Has Zia Mahmood cried wolf one too many times? He’s still the undisputed master of the ‘psyche’ — he has an uncanny ability to know exactly how and when to make deceptive bids without running into large penalties like the rest of us. But he’s done it so often that many players are wary of him: he’s famously not a man to be trusted. Given this, Zia really needs to pick his victims with care. At the recent Cavendish Tournament in Monaco, he tried it on against the cheeky-faced Irish player Tom Hanlon (who, with Hugh McGann, has possibly the longeststanding bridge partnership in the world: 40 years). But the Irish have a nose for when someone is taking the mickey — doesn’t that very phrase originate from Ireland? After his psyche backfired, Zia could be heard muttering, ‘Who would find that lead? It doesn’t make sense. I ask you: how many times do you have to lie to deceive an Irishman?’ Here’s the deal.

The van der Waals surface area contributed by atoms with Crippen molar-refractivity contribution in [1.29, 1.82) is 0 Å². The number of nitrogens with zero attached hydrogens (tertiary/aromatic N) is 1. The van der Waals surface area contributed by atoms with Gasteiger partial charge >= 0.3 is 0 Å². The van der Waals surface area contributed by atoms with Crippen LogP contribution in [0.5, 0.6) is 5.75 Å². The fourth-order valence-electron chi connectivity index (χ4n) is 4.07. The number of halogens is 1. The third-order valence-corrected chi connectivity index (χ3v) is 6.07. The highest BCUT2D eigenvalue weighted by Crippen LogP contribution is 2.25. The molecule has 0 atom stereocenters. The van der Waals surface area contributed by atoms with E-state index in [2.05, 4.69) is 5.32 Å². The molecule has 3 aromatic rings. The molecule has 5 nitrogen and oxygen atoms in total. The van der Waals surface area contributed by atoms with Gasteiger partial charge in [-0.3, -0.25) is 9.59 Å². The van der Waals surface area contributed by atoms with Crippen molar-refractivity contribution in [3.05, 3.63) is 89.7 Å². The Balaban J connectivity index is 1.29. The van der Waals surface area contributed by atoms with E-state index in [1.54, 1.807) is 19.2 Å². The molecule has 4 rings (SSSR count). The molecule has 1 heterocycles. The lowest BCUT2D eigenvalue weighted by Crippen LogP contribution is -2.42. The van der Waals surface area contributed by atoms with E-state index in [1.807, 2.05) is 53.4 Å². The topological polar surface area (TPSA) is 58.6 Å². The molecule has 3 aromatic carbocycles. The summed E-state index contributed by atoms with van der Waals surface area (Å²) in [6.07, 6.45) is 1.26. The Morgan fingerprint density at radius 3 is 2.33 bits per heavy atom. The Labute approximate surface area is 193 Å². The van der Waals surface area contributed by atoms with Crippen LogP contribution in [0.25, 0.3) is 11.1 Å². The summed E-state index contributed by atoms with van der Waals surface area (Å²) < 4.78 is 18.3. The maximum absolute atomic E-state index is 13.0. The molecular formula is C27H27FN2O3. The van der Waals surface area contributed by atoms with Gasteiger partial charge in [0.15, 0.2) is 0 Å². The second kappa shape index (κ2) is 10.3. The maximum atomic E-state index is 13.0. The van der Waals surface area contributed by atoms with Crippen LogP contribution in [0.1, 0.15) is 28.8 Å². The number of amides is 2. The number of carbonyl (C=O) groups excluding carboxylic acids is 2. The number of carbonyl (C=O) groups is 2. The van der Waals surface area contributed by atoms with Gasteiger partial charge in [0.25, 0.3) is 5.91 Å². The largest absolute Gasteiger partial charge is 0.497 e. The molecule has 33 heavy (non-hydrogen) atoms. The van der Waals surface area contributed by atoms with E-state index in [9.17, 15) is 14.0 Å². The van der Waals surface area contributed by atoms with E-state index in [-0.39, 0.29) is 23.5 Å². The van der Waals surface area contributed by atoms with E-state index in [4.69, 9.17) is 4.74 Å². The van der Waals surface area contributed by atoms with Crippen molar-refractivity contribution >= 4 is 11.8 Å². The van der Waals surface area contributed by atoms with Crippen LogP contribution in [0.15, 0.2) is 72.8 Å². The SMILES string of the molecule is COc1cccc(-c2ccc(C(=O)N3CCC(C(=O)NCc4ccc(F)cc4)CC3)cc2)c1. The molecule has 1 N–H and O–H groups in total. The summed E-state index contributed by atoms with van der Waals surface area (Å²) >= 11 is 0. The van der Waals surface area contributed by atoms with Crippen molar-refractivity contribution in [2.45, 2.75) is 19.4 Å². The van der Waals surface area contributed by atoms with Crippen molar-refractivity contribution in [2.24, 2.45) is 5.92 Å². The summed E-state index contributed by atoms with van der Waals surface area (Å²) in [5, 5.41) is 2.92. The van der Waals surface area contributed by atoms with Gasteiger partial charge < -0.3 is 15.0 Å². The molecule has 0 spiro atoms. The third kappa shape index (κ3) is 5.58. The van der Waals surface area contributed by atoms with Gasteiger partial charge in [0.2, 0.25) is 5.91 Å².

Zia (North) was spot-on with his false spade response to 1♦: his side were heading for a slam which could only be beaten by a spade lead. So be honest: sitting West, what would you lead against 6♣? A heart or trump would seem the obvious choice. But not Hanlon. He chose… a low spade! Away from his ♠Q! This was an extraordinary choice given that spades had been bid and supported. Declarer (Dennis Bilde) now had to lose a spade and a diamond. Had any other suit been led, he would have been able to give up a diamond and discard two spades. Hoist by his own partner’s petard.